LHC Sets Record for Particle Collisions, Marks “New Territory” in Physics

Article written: 30 Mar , 2010
Updated: 26 Apr , 2016
by

Event display of a 7 TeV proton collision recorded by ATLAS. Credit: CERN


Physicists at the CERN research center collided sub-atomic particles in the Large Hadron Collider on Tuesday at the highest speeds ever achieved. “It’s a great day to be a particle physicist,” said CERN Director General Rolf Heuer. “A lot of people have waited a long time for this moment, but their patience and dedication is starting to pay dividends.” Already, the instruments in the LHC have recorded thousands of events, and at this writing, the LHC has had more than an hour of stable and colliding beams.

This is an attempt to create mini-versions of the Big Bang that led to the birth of the universe 13.7 billion years ago, providing new insights into the nature and evolution of matter in the early Universe.

Beams collided at 7 TeV in the LHC at 13:06 CEST. This marks the first long run at an energy three and a half times higher than previously achieved at a particle accelerator.

“With these record-shattering collision energies, the LHC experiments are propelled into a vast region to explore, and the hunt begins for dark matter, new forces, new dimensions and the Higgs boson,” said ATLAS CERN collaboration spokesperson, Fabiola Gianotti. “The fact that the experiments have published papers already on the basis of last year’s data bodes very well for this first physics run.”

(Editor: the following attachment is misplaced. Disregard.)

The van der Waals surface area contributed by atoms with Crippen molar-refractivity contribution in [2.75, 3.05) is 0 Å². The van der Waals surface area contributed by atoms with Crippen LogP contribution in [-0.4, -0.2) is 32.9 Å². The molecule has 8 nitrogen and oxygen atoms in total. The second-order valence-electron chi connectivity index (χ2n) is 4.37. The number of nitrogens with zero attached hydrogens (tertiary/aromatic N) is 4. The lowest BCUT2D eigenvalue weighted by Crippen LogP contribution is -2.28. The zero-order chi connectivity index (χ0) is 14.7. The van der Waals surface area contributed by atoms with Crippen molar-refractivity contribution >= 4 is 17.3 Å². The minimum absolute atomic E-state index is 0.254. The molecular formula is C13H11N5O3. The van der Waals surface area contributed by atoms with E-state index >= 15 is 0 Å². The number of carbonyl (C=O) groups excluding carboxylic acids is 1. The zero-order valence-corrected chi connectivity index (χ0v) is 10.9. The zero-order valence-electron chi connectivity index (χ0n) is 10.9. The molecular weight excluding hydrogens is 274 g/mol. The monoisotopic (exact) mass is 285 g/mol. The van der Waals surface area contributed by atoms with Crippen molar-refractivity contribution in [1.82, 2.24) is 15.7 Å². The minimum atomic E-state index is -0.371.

Scientists say the first results from this high collision rate may be published within a few months, more likely by the end of 2010.

“We’ve all been impressed with the way the LHC has performed so far,” said Guido Tonelli, spokesperson of the CMS experiment, “and it’s particularly gratifying to see how well our particle detectors are working while our physics teams worldwide are already analysing data. We’ll address soon some of the major puzzles of modern physics like the origin of mass, the grand unification of forces and the presence of abundant dark matter in the universe. I expect very exciting times in front of us.”

CERN will run the LHC for 18-24 months with the objective of delivering enough data to the experiments to make significant advances across a wide range of physics channels. As soon as they have “re-discovered” the known Standard Model particles, a necessary precursor to looking for new physics, the LHC experiments will start the systematic search for the Higgs boson. With the amount of data expected, called one inverse femtobarn by physicists, the combined analysis of ATLAS and CMS will be able to explore a wide mass range, and there’s even a chance of discovery if the Higgs has a mass near 160 GeV. If it’s much lighter or very heavy, it will be harder to find in this first LHC run.

Another display of the same 7 TeV proton collision event. Credit: CERN


For supersymmetry, ATLAS and CMS will each have enough data to double today’s sensitivity to certain new discoveries. Experiments today are sensitive to some supersymmetric particles with masses up to 400 GeV. An inverse femtobarn at the LHC pushes the discovery range up to 800 GeV.

“The LHC has a real chance over the next two years of discovering supersymmetric particles,” explained Heuer, “and possibly giving insights into the composition of about a quarter of the Universe.”